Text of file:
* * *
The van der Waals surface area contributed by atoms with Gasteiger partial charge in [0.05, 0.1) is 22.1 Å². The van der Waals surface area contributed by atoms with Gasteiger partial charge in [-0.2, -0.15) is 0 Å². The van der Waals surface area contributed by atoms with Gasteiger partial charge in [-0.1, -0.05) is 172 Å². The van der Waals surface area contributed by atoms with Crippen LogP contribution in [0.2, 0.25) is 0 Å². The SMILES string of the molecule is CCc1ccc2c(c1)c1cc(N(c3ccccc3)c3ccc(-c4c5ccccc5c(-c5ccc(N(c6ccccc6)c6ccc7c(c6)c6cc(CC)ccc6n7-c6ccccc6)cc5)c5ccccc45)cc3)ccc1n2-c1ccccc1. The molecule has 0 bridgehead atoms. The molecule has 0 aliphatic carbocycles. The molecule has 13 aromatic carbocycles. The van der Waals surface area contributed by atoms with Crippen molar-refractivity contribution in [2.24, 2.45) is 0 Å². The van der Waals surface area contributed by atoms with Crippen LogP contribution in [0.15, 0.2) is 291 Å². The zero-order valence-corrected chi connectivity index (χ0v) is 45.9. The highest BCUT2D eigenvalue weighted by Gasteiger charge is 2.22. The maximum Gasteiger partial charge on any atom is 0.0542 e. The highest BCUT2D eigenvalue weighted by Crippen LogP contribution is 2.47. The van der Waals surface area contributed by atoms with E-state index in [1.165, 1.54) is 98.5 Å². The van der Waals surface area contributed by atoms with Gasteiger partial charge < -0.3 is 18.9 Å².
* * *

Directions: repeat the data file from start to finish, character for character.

The van der Waals surface area contributed by atoms with Gasteiger partial charge in [0.05, 0.1) is 22.1 Å². The van der Waals surface area contributed by atoms with Gasteiger partial charge in [-0.2, -0.15) is 0 Å². The van der Waals surface area contributed by atoms with Gasteiger partial charge in [-0.1, -0.05) is 172 Å². The van der Waals surface area contributed by atoms with Crippen LogP contribution in [0.2, 0.25) is 0 Å². The SMILES string of the molecule is CCc1ccc2c(c1)c1cc(N(c3ccccc3)c3ccc(-c4c5ccccc5c(-c5ccc(N(c6ccccc6)c6ccc7c(c6)c6cc(CC)ccc6n7-c6ccccc6)cc5)c5ccccc45)cc3)ccc1n2-c1ccccc1. The molecule has 0 bridgehead atoms. The molecule has 0 aliphatic carbocycles. The molecule has 13 aromatic carbocycles. The van der Waals surface area contributed by atoms with Crippen molar-refractivity contribution in [2.24, 2.45) is 0 Å². The van der Waals surface area contributed by atoms with Crippen LogP contribution in [0.15, 0.2) is 291 Å². The zero-order valence-corrected chi connectivity index (χ0v) is 45.9. The highest BCUT2D eigenvalue weighted by Gasteiger charge is 2.22. The maximum Gasteiger partial charge on any atom is 0.0542 e. The highest BCUT2D eigenvalue weighted by Crippen LogP contribution is 2.47. The van der Waals surface area contributed by atoms with E-state index in [1.165, 1.54) is 98.5 Å². The van der Waals surface area contributed by atoms with Gasteiger partial charge < -0.3 is 18.9 Å².